Osteopathy and Healthy Ageing

Everybody gets grey hair and wrinkles as we get older. In the same way, it is normal for our muscles, bones, joints and associated tissues to change as we age. Ageing does not necessarily mean that we will experience increased pain or stiffness. However, if this does become a problem, people often find that treatment and advice from an osteopath can complement GP care and pharmaceutical products. If you do notice problems, your osteopath can work with you to keep you healthier, allowing you to enjoy the pleasures of life into your older years.

Advice as you get older

Although aches and pains may be a common element of ageing, they don’t have to get in the way of your lifestyle. Here are some healthy tips to keep you active:

  • 150 minutes of exercise per week, in blocks of ten minutes or more (enough to make you warmer and breathe harder, whilst still being able to have a conversation) can help reduce the risk of circulation problems and falls. It can also help to improve your mood and levels of confidence. This might include activities such as dancing or brisk walking.
  • Make sure you eat a healthy, varied diet.
  • Doing some form of balance exercises twice a week (for example, Tai Chi) is also recommend as you get older to help reduce the risk of falling, particularly if you are over the age of 65. Try to also include exercises that strengthen your arms, legs and body.
  • The use of trainers or similar footwear can help absorb shocks and take the pressure off your knees, hips and spine when walking for longer periods.
  • A short rest can help recover energy for the remainder of the day’s activities.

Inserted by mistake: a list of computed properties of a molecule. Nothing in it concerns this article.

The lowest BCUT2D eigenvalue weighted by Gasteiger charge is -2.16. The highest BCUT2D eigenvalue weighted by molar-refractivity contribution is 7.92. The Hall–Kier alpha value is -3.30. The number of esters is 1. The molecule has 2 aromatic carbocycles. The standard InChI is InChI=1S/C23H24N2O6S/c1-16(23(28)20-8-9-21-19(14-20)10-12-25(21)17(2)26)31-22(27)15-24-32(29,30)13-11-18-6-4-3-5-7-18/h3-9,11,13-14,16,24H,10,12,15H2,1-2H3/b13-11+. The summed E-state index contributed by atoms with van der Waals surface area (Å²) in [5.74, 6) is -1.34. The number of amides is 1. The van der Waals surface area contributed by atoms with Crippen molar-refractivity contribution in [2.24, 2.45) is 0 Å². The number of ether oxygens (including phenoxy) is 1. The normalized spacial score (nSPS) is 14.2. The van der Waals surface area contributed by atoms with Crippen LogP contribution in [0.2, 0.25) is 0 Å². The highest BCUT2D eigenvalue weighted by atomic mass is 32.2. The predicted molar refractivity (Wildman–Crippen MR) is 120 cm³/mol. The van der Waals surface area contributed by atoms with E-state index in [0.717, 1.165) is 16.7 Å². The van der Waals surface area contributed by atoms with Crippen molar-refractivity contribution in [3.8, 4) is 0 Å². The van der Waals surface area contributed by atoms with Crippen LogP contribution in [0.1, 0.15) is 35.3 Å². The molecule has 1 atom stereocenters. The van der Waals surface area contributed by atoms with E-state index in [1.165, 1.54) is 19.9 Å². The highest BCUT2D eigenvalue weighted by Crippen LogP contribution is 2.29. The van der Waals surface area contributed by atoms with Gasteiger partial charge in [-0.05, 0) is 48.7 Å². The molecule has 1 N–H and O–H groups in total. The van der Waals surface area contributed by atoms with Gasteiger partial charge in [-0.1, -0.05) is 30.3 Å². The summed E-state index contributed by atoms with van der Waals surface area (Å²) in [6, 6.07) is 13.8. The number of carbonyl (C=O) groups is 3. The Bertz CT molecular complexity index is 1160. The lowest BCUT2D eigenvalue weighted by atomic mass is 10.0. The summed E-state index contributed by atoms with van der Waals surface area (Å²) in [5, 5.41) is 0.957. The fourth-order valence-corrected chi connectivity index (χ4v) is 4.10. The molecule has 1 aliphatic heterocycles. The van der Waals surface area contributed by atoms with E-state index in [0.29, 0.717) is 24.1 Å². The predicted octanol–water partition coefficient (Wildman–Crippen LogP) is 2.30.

How can your osteopath help?

You don’t have to put up with aches and pains simply because you are getting older. In fact, many people find it helpful to talk to an osteopath about ways of keeping active, preventing common problems such as falls and managing conditions such as osteoarthritis, rheumatic pain and osteoporosis. Osteopathic care is based on the individual needs of the patient and so varies depending on your age, fitness levels and diagnosis. Osteopaths use a wide range of gentle hands on techniques that focus on releasing tension, stretching muscles and mobilising joints.

Please call us on 07423 433930 or book online via the home page.

Are You Fit For Work?

Your health at work

Do you feel fit for work?
Musculoskeletal conditions (problems with the muscles, bones, joints and associated tissues) are a major contributing factor to work place absenteeism. The Office for National Statistics reports that 30.8 million working days are lost each year due to musculoskeletal issues, such as back, neck and upper limb pain, in the UK alone.

Habitual poor posture can contribute to daily aches and discomfort in the workplace and beyond. Whether you work at a desk or have a more manual occupation, your job may expose you to stresses and strains that can cause you pain.

Common causes of strain in the workplace can include:

  • Prolonged sitting at a desk
  • Driving long distances
  • Awkward lifting and carrying
  • Overstretching
  • Bending
  • Extended periods of repetitive motion
  • Using a computer without taking breaks

These can lead to various aches and pains, and other common musculoskeletal conditions such as sciatica, carpal tunnel syndrome and tennis elbow. Furthermore, workplace stress can increase the amount of pain you feel by causing muscle tension and spasms.

Keeping healthy at work

These simple tips can keep you healthy at work and avoid unnecessary strain on your muscles and joints:

  • Frequent short breaks away from the computer may help avoid back, neck and eye strain.
  • Ensuring that your chair and computer display are appropriately adjusted so that the top of the screen is at eye level, may be more comfortable for your upper body and neck.
  • When lifting, judge whether you can do this safely alone or need help (don’t be afraid to ask for assistance). Always keep the item you are lifting close to your body. Bend your knees and make your legs do the work. Try not to twist your back – turn with your feet